The partial shutdown of the FAA, due to Congress’s failure to extend a reauthorization bill, has expanded into stop-work orders on airport construction and is threatening plans to spend $2.5 billion of Airport Improvement Program (AIP) money on expansion projects, including the Next Generation air transportation system (NextGen).

Transportation Secretary Ray LaHood and FAA Administrator Randy Babbitt are preparing a “game plan” with White House advisers in an attempt to persuade Congress to take quick action and extend the FAA reauthorization bill for the 21st time since September 2007. LaHood said he would welcome legislation that would fund the agency for five to six years, but would settle for another extension.

Babbitt said the shutdown deprives the government of $30 million in revenue each day that it collects from passenger surcharges and waybills for cargo. Because it lost its authority to access the Airport and Airway Trust Fund, he said the agency was forced to delay contracts for new air traffic control towers at Cleveland and Fort Lauderdale.

Hundreds of employees at more than 50 engineering companies joined 4,000 FAA personnel who were furloughed over the weekend. The shutdown exacted a heavy toll on the FAA’s airports division. Project managers who oversee construction were among engineers, scientists, research analysts, computer specialists and planners who were sent home.

Work on 10 new control towers was stopped, including towers at nw York John F. Kennedy, Oakland, Las Vegas and Memphis airports. Construction was idled for en route centers at Memphis, Jacksonville and Atlanta, and a replacement Tracon at Houston. The shutdown also brought work to a halt on a $24.3 million FAA Command Center in Warrenton, Va., and a multitude of small projects, such as an $18,000 paint job by Standard Builders Inc., at Memphis.

The shutdown most heavily affects Jacobs Engineering of Pasadena, Calif., with contracts valued at $370 million in eight states, the District of Columbia and Puerto Rico. Jacobs is under contract to perform architectural and engineering services and construction of en route centers and Tracons. Archer Western Contractors has contracts for the towers at Las Vegas, Abilene, Texas, and Traverse City, Mich.

The California Airports Council said it was advised by the FAA that the state stands to lose $131.5 million of authorized and appropriated entitlement funding for its 30 commercial airports. In a letter to House Speaker John Boehner, council President Alan L. Murphy said, “Bringing this economic growth to a halt is the wrong action for Congress to take at this critical time.” He asked Boehner to instruct committees to bring a clean bill for a vote.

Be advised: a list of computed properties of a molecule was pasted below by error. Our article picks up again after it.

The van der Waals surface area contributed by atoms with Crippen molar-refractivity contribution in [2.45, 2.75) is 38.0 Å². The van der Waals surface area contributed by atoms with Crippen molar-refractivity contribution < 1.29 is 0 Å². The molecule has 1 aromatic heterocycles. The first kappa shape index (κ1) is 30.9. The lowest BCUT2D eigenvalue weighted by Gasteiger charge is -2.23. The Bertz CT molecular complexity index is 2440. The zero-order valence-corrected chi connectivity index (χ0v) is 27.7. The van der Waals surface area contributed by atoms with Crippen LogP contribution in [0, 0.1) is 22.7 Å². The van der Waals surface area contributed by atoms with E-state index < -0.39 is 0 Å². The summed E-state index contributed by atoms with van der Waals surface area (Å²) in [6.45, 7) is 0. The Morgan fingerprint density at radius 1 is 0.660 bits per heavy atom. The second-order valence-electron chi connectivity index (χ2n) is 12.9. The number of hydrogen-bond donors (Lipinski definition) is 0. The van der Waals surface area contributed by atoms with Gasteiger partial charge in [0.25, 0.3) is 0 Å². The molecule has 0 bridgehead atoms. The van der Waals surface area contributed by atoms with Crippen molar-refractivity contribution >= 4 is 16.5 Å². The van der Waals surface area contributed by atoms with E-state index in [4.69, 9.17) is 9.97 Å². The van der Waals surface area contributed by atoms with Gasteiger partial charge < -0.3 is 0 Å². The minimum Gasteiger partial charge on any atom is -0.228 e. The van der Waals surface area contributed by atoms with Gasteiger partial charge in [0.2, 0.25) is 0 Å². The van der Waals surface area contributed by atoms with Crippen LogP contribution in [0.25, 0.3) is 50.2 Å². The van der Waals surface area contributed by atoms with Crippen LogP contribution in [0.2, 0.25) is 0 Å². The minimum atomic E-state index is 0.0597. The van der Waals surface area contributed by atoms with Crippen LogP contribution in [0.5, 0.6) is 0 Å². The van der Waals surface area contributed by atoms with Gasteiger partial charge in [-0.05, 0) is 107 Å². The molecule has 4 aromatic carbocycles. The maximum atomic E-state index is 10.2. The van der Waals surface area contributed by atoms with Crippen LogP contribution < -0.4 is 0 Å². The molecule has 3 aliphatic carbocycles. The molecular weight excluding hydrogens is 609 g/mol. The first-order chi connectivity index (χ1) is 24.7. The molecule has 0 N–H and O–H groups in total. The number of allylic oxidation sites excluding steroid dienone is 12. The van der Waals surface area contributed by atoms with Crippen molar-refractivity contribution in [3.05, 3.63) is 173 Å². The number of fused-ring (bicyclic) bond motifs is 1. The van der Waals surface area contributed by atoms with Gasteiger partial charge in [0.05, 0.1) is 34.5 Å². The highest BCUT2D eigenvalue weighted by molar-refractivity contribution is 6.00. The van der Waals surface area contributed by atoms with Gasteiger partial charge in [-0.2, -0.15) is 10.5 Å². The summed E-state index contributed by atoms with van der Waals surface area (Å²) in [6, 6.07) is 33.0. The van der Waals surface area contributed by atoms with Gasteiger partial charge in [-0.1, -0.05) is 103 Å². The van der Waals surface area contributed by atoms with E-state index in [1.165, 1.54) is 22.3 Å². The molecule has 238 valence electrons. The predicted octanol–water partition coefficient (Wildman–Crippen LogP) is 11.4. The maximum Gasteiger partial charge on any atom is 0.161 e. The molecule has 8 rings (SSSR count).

Delays to funding could shelve other projects for the year if they’re not started soon, according to the Airports Council International–North America (ACI-NA). That’s especially true in northern states where the construction season is short. For example, Glacier International Airport in Kalispell, Mont., needs funding for a $5 million taxiway rehab project by Aug. 1, or it will have to scuttle the project, along with more than 70 jobs in a community where the unemployment rate is 13%, according to ACI-NA.

Continuing delay in funding the agency will threaten plans to inspect runways and certificate five airports for the Boeing 747-8 operations by a Sept. 1 deadline, Babbitt said. LaHood and the FAA administrator insisted that the partial shutdown will have no impact on key safety initiatives or operations, such as air traffic control.

The shutdown issue came to a boil late last week after the House approved an extension that cut the Essential Air Service program for rural communities. Rep. John Mica (R-Fla.) said he had hoped the action would inspire the Senate to negotiate a new FAA reauthorization bill. But Sen. Jay Rockefeller (D-W.Va.) raised objections on procedural grounds and twice tried to pass extensions without EAS provisions. Congress adjourned for the weekend before he could get unanimous agreement from the full Senate.

By Monday afternoon, Congress was consumed with debate over the debt ceiling and neither side had budged on the FAA issue. But at the end of the day, Rockefeller issued a statement pushing House leadership to convene a conference meeting by Wednesday. “Mica testified before the House Rules Committee that he and Speaker Boehner could begin a conference in ‘an hour,’ so I am hopeful that he will finally make a good faith effort to get going here in order to restart funding for the FAA, help the thousands of workers around the country who are going without a paycheck, and keep vital airport renovation projects moving forward,” Rockefeller said.